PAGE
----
Kansas State Legislature
Located in Topeka, the Kansas legislature is a bicameral assembly comprised of two chambers: the lower House of Representatives, which has 125 members and the upper Senate with 40 members. Members work part-time and the legislature generally meets once a year for 90 days, beginning in January.When it is necessary, the governor has the authority to call special legislative sessions.
According to the Kansas constitution, either chamber may introduce a bill or statute for discussion. It then goes through a series of of steps before it can be signed into law.
After a bill is proposed, it is referred to a committee which conducts hearings and deliberations and can propose amendments. Following the initial committee consideration, the bill is then sent back to the house of origin for further deliberations and amendments. It is then voted on by the entire house and sent to the second house.
The second house repeats the steps of the first house before the bill can be recommended to the governor. The second house has the chance to accept the bill as is, amend it or even send it back to the house of origin for clarification for more deliberation.
Once approved by both houses, the governor may sign the bill into law. However, if the bill is vetoed, it is sent back to the assembly where each chamber must pass it again but this time with two thirds majority in order to override the veto.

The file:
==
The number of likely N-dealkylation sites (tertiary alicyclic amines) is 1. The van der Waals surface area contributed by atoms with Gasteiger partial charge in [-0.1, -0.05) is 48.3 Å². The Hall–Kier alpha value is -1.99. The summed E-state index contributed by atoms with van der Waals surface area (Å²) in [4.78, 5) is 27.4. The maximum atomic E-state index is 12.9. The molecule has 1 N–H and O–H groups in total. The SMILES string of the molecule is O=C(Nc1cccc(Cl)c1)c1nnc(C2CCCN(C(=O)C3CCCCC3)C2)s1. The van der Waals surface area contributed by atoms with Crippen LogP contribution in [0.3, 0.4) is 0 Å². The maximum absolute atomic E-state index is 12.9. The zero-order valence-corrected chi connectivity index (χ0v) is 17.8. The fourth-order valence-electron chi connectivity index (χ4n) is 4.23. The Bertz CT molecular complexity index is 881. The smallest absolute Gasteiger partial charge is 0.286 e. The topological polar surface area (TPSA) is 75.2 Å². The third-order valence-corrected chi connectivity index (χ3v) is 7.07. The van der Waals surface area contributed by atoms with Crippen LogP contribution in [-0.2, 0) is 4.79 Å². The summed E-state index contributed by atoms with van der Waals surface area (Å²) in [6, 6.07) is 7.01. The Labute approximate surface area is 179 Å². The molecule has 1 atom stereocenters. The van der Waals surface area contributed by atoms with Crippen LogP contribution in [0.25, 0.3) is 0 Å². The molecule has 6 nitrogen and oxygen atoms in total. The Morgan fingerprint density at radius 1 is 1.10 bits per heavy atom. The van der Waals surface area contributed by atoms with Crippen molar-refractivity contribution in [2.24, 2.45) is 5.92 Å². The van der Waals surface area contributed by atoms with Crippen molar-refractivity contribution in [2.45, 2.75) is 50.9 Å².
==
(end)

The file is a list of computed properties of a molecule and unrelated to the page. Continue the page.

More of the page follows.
Statutes work in a similar fashion to bills, however, as in other states or governing bodies, statutory laws are not meant to be enforced by the executive branch like regulatory laws. They are designed to be general, codified laws which courts or regulatory bodies may then apply to specific situations. In Kansas these statutory laws apply to everything from the certification of public accountants or providing consumer credit scores to elections and taxation.
Kansas Congressional Resources
- Kansas House of Representatives Calendar
- Kansas Senate Calendar
- Kansas House, Senate and Joint Committees
- Kansas House of Representatives Journal
- Kansas Senate Journal
Kansas Legislature Educational Resources
- How Bill Becomes a Law
- Kansas Constitution
- Kansas Legislative Archive
- Research Resources for the Kansas Legislature
- Kansas Secretary of State Registration and Voting
- Vote Kansas
- How to Become a Legislative Page
Additional Kansas Legislative Resources
- Legislative Administrative Services
- Kansas Legislative Research Department
- Kansas Legislative Division of Post Audit
- Office of the Revisor of Statutes
- Kansas Governmental Ethics Commission
A view of the Capitol Building in Topeka, Kansas.
(Photo by Nikopoley. Courtesy of Wikimedia Commons.)